I love the scale of what we can do now – three programmes last year each saved clients over £100m per annum while improving the experience of customers/service users and employees. However, the most rewarding stories I hear from our team are how the work we do helps save and improve lives of vulnerable people in the UK’s health and social care system. They have on more than one occasion brought a tear to my eye.


What does an average day look like for you?


Although a cliché, I haven’t had more than two days in the same place doing the same thing for 10 years. I meet clients before, during and after programmes, train and socialise with our team, and spend time on HR, marketing, leading and planning across Newton. I use my time travelling between sites to do a lot of my thinking and often spend that time on the phone with people across Newton working on current challenges and new ideas.


Are there any experiences from your time studying at Cambridge that have had a lasting impact?


The three years in my life where I believe I have learned the most are my year on ACDMM, my first year in work and my first year of Newton. ACDMM was an incredible year; the practicality of the learning and the direct, rapid application of theory into real results was a wonderful way to understand and see business and operations in a new way. 


I made lifelong friends while studying on the course. I was recently on holiday with my family and three other ACDMM alumni families. In fact, we hired a mini-bus not dissimilar to the ACDMM vans. We did laugh as we had the three adults in the front, just like 20 years ago, but in the back were six of our kids rather than our classmates.


I had an interview for my dream job while on the course and I was worried I wouldn’t interview well. One of the lecturers drove from Cambridge to Warrington to spend a few hours helping me. The generosity was not lost on me then and it isn’t now. I remember I was worried that I was too unprofessional (in particular always late) and he said that this was just a habit and that I could decide to change this habit if I wanted to.


The main thing that I learned, is that everything and certainly every business ca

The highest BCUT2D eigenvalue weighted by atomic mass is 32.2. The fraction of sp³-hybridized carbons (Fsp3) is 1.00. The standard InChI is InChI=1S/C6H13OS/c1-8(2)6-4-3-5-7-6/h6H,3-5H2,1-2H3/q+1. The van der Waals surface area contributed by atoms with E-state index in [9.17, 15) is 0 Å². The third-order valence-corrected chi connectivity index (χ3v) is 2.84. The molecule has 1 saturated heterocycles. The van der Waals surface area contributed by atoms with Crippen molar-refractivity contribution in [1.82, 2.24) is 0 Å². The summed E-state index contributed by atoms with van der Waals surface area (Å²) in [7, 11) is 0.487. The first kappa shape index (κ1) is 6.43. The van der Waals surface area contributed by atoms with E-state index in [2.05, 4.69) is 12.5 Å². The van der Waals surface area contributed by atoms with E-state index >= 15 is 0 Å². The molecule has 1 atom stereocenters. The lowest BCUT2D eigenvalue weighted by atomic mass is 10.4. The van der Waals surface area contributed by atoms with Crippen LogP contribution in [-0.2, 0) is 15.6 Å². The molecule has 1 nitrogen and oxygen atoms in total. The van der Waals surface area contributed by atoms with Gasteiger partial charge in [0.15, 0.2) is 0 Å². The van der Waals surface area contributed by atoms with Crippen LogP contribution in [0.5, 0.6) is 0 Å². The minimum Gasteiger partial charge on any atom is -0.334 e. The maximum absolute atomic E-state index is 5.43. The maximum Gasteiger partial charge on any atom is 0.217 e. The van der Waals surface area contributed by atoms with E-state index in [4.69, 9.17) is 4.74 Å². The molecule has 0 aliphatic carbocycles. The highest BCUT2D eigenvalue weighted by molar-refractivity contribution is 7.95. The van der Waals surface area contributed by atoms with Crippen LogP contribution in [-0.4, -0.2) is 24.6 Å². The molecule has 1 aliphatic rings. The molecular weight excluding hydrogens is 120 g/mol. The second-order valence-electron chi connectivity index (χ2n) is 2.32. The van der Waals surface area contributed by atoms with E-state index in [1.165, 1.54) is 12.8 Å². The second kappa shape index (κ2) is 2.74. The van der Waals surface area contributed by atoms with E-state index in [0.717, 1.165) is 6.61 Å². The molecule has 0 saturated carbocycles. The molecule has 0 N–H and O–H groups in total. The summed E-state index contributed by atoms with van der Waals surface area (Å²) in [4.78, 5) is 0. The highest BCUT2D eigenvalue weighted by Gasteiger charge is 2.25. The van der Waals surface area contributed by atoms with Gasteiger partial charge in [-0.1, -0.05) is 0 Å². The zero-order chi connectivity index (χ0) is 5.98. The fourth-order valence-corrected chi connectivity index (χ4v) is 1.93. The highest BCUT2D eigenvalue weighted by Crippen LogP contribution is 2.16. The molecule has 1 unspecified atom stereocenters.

be improved and made better. We met lots of good people at (mostly) good companies, but the complexity and dynamic nature of businesses means that there is opportunity everywhere. A lot of the basic concepts we learned at the time such as lean and work studies have stayed with me. At the heart of Newton’s methodology is the theory of constraints (The Goal, by Goldratt) which I studied at Cambridge. Much harder to implement than lean, but much better. 


Looking back, I also had two horrendous suits. One was green and the other was Miami Vice white. I have no idea what I was thinking; perhaps we needed a lecture on image.


What is the most useful advice you could offer to a current ISMM student?


Graduating from the course offers a world of opportunities. Accept that while you could do almost anything, you actually have to do something, so you can’t do everything. I know this sounds obvious, but I have interviewed literally hundreds, possibly more than 1,000 graduates and have the pleasure of working with 250 fantastic people, the majority of whom graduated from Oxbridge and there seems to me to be a common trait to success. 


Obviously think carefully and choose a job that excites you, but those that put 100% into the situations they are in seem to achieve the most. The most frustrating people are those that spend their time in a limbo, always wondering if there are better options elsewhere. Ironically, the people who get furthest seem to spend the least time planning their careers, but they do achieve great things wherever they happen to be and they make the most of now. So be curious, ask questions, do lots and throw everything into what you are doing today, in and out of work. From what I see, those that do that end up with a lot more options, have more fun and achieve the most.


What is your biggest passion outside of work?



While at Cambridge we had a visiting lecture from an ‘entrepreneur’. He asked us to put our hands up if we wanted to be an entrepreneur and lots of hands went up. He said we should keep our hands up if we were prepared to work all the hours we had to achieve our goal. Some hands went down. He then asked if would we prepared to not see our kids, lose friends, get divorced and put our entire financial future on the line to make it work. He said anyone with their hands still up might make it. I couldn’t disagree more. In my opinion what I heard didn’t represent success at all. I’ve worked incredibly hard at times and for sustained periods, but I have always enjoyed lots of skiing, surfing, endurance sports and proper time with my family and friends.


Date published

3 January 2018